The sun was setting as they left the city limits. Thoughts flew through his mind. He tried to talk to Abigail, but she seethed with an intensity that made his skin crawl. His jaw tensed and he watched her in the rear view mirror. Daniel was concerned at first, but the activities of the day had worn him down and he was drawing slow, long breaths before long.
He kept trying to find words, something that would reach her, but didn't know where to start. He needed to talk to someone, and she was very, very far away. He felt like he was losing his little girl.
Lisa would talk to him.
"I'm terrified, Abby." He said, looking at her through the mirror, "I need you to explain this to me."
She folded her arms and looked out the window. There was a gloss to her eyes, she was nearly in tears, but she didn't budge.
He watched ahead as the light began to fade as they drove. Soon, Abigail's own breath matched Daniel's in rhythm. Jim glanced back again, he could just make out that Abigail's eyes were closed and her mouth slightly open as she leaned against the door.
Jim reached back and put his hand on her knee, squeezing it gently. He then reached behind the seat and did the same to Daniel. He bumped something on the way back, gripped it and looked at it. It was the doll the Aunts had sent along with Abigail.
"You want to ride with me, girl? You can take the front seat here." He said quietly, with a weary smile, "Maybe you'll talk to me?"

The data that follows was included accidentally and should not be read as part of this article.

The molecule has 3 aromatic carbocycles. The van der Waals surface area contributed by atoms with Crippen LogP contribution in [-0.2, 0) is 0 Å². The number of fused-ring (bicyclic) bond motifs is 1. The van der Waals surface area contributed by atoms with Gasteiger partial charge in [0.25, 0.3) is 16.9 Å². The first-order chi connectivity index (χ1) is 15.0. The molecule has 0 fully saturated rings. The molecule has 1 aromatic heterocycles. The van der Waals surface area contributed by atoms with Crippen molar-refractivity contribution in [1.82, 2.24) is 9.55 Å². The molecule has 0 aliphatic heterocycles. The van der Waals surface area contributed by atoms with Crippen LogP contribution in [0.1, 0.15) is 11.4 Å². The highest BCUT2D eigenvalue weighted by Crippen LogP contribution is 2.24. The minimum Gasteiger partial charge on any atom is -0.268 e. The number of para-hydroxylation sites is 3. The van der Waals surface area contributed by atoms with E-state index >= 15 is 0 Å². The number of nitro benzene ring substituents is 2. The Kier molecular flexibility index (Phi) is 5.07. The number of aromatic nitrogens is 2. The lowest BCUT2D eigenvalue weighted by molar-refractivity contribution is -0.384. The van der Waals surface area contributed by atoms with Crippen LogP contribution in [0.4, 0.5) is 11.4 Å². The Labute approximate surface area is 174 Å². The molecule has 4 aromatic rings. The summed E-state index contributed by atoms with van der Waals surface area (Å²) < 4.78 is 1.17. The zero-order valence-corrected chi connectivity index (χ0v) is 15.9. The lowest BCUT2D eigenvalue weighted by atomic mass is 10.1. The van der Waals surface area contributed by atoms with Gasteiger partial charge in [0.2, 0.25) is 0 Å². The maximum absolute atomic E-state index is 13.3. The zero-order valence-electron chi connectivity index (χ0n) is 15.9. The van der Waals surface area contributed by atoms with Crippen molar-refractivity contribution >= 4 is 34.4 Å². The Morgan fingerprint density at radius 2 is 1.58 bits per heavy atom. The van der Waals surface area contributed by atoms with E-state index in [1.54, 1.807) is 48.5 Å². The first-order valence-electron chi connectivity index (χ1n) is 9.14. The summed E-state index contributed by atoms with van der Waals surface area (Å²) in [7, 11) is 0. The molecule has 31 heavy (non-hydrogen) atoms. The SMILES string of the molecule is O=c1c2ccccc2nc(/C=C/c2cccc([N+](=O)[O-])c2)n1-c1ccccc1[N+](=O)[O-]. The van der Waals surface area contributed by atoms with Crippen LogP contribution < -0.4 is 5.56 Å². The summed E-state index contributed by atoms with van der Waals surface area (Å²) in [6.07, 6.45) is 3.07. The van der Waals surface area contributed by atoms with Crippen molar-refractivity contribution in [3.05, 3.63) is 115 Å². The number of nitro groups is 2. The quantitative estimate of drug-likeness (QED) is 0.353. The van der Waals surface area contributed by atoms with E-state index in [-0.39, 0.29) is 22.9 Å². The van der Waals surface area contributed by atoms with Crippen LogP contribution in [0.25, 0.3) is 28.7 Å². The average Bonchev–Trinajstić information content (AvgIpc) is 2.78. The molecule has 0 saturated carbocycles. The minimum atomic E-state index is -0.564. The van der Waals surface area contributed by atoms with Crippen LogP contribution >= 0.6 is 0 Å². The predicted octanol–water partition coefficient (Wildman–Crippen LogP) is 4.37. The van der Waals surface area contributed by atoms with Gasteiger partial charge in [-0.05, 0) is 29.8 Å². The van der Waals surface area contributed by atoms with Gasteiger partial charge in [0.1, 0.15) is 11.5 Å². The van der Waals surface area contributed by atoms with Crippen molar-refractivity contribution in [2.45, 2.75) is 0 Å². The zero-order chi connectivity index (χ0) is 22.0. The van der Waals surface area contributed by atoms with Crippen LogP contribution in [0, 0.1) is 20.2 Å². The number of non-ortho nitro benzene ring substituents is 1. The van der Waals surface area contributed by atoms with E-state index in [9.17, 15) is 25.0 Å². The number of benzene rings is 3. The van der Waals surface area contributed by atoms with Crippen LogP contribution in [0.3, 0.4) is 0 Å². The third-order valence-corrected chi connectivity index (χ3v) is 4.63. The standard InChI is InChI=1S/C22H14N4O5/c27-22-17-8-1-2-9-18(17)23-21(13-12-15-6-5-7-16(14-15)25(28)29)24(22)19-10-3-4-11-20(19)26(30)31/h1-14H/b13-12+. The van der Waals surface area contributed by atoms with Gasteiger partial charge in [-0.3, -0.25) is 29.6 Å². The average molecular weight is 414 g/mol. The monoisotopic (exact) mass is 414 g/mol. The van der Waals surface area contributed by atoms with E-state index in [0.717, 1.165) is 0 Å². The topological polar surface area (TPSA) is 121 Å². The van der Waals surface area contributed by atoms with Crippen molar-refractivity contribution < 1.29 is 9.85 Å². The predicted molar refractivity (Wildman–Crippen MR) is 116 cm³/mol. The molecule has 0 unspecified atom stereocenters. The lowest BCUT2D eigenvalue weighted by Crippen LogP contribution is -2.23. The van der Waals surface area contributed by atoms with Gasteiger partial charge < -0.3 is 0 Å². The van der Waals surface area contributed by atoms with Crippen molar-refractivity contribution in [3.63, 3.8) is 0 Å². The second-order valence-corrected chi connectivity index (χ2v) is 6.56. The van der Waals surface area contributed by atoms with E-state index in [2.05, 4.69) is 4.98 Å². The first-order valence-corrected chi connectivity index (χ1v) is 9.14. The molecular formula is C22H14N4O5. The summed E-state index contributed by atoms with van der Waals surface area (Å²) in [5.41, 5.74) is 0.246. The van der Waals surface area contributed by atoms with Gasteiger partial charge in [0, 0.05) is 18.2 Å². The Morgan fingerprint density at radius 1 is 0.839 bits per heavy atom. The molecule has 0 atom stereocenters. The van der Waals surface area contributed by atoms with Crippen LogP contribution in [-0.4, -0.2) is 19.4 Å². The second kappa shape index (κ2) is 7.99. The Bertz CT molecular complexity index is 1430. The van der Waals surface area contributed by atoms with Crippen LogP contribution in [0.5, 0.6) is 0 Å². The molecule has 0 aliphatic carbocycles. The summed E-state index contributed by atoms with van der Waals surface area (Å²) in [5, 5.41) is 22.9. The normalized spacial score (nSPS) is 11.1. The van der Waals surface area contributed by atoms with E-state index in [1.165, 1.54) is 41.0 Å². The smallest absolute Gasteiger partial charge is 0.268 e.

He positioned the doll in a sitting position. He was considering putting a seat belt on her, but felt that'd put everyone in more danger than the role play would be worth.
"It's just you and me." He said to the darkness.
"Just you and me." Lisa's voice repeated.
He caught his breath with surprise and the steering wheel wobbled.
"Steady, cowboy." She said carefully, "No point in having me die twice."
"Lisa. What the hell." Jim's eyes widened forward and his jaw clenched.
"C'mon, Jim. Language."
"They're asleep anyway," Jim hissed.
"Yes, which is good because we need to talk."
He grimaced, he flicked his eyes toward the passenger seat. The silhouette was there, but the glow of the dashboard didn't touch her. The fear from last night, the fear of seeing something he didn't want to, began to slowly subside, but it didn't stop him from trembling.
"OK, we need to talk. But first, how do I know I'm not going crazy?"
She chuckled dryly.
"Oh, there's no easy way to make sense of this. Hell, I didn't realize you'd be so flighty." She said, sounding disappointed.
"Language, Lisa." He said instinctively, "And you were always worse about that then I was."
Her response caught him off guard. Emotion was building in his chest with the banter. Tears began to fill his eyes, but he was smiling. He let out a sob-lined laugh.
"Oh, Lisa, I miss you. I miss you so much." He choked out the words, then ran his hand over his face, but the smile remained.
"Hey, stop it. I'm sitting right here."
There was humor in her voice, but it was also touched with emotion.
"Then, explain it. Because I lost you and I'm devastated and there's no coming back." He said, his smile fading.
She sighed, the sound coming through the darkness.
"I tried be subtle, but it just threw you off." She said, "So, this is the direct approach."
"That doesn't explain anything." Jim said, bemused.
"No, but it explains me. And I want you to know that I had no intention of hurting you and I'm sorry if I did."
Jim nodded. His emotional palette was painting with all the colors, leaving purple and brown puddles of chaos. He breathed deep, trying to arrange the incredulous with the implausible.
"No, you haven't. You didn't." He paused, "And ... I don't really know what to say."
There was a visible shrug against the moonlit plains outside of the car.
They sat in silence for a moment. Headlights from an oncoming car bathed the cab for a moment. Jim risked another look and saw that the light did not reflect.
"I know. It's weird." She said.
"Yet, you're doing it."